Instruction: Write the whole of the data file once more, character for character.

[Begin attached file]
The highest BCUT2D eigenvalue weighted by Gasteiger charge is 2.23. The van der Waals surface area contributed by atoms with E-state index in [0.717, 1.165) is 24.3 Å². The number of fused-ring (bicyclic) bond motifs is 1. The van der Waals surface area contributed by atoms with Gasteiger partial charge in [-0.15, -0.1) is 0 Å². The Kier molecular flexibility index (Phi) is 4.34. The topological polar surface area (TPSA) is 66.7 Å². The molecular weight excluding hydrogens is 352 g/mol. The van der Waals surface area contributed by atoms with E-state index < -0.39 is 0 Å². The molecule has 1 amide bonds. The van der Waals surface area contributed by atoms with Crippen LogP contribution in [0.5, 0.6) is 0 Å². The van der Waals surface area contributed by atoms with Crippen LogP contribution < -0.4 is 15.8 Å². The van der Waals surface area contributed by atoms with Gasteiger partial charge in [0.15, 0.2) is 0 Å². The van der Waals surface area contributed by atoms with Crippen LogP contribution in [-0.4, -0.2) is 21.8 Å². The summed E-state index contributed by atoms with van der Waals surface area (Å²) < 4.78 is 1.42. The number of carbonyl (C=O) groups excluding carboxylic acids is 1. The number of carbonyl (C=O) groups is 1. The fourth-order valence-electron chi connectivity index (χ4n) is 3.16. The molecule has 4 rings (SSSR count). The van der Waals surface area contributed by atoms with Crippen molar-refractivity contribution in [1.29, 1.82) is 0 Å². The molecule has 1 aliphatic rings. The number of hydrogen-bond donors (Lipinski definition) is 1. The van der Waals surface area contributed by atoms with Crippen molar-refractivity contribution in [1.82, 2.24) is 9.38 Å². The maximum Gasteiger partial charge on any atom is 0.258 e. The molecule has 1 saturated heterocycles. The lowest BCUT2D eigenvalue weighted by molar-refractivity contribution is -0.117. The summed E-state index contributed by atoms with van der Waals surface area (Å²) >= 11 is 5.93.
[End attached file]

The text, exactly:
The highest BCUT2D eigenvalue weighted by Gasteiger charge is 2.23. The van der Waals surface area contributed by atoms with E-state index in [0.717, 1.165) is 24.3 Å². The number of fused-ring (bicyclic) bond motifs is 1. The van der Waals surface area contributed by atoms with Gasteiger partial charge in [-0.15, -0.1) is 0 Å². The Kier molecular flexibility index (Phi) is 4.34. The topological polar surface area (TPSA) is 66.7 Å². The molecular weight excluding hydrogens is 352 g/mol. The van der Waals surface area contributed by atoms with E-state index < -0.39 is 0 Å². The molecule has 1 amide bonds. The van der Waals surface area contributed by atoms with Crippen LogP contribution in [0.5, 0.6) is 0 Å². The van der Waals surface area contributed by atoms with Crippen LogP contribution < -0.4 is 15.8 Å². The van der Waals surface area contributed by atoms with Gasteiger partial charge in [0.15, 0.2) is 0 Å². The van der Waals surface area contributed by atoms with Crippen LogP contribution in [-0.4, -0.2) is 21.8 Å². The summed E-state index contributed by atoms with van der Waals surface area (Å²) < 4.78 is 1.42. The number of carbonyl (C=O) groups excluding carboxylic acids is 1. The number of carbonyl (C=O) groups is 1. The fourth-order valence-electron chi connectivity index (χ4n) is 3.16. The molecule has 4 rings (SSSR count). The van der Waals surface area contributed by atoms with Crippen molar-refractivity contribution in [1.29, 1.82) is 0 Å². The molecule has 1 aliphatic rings. The number of hydrogen-bond donors (Lipinski definition) is 1. The van der Waals surface area contributed by atoms with Crippen molar-refractivity contribution in [1.82, 2.24) is 9.38 Å². The maximum Gasteiger partial charge on any atom is 0.258 e. The molecule has 1 saturated heterocycles. The lowest BCUT2D eigenvalue weighted by molar-refractivity contribution is -0.117. The summed E-state index contributed by atoms with van der Waals surface area (Å²) >= 11 is 5.93.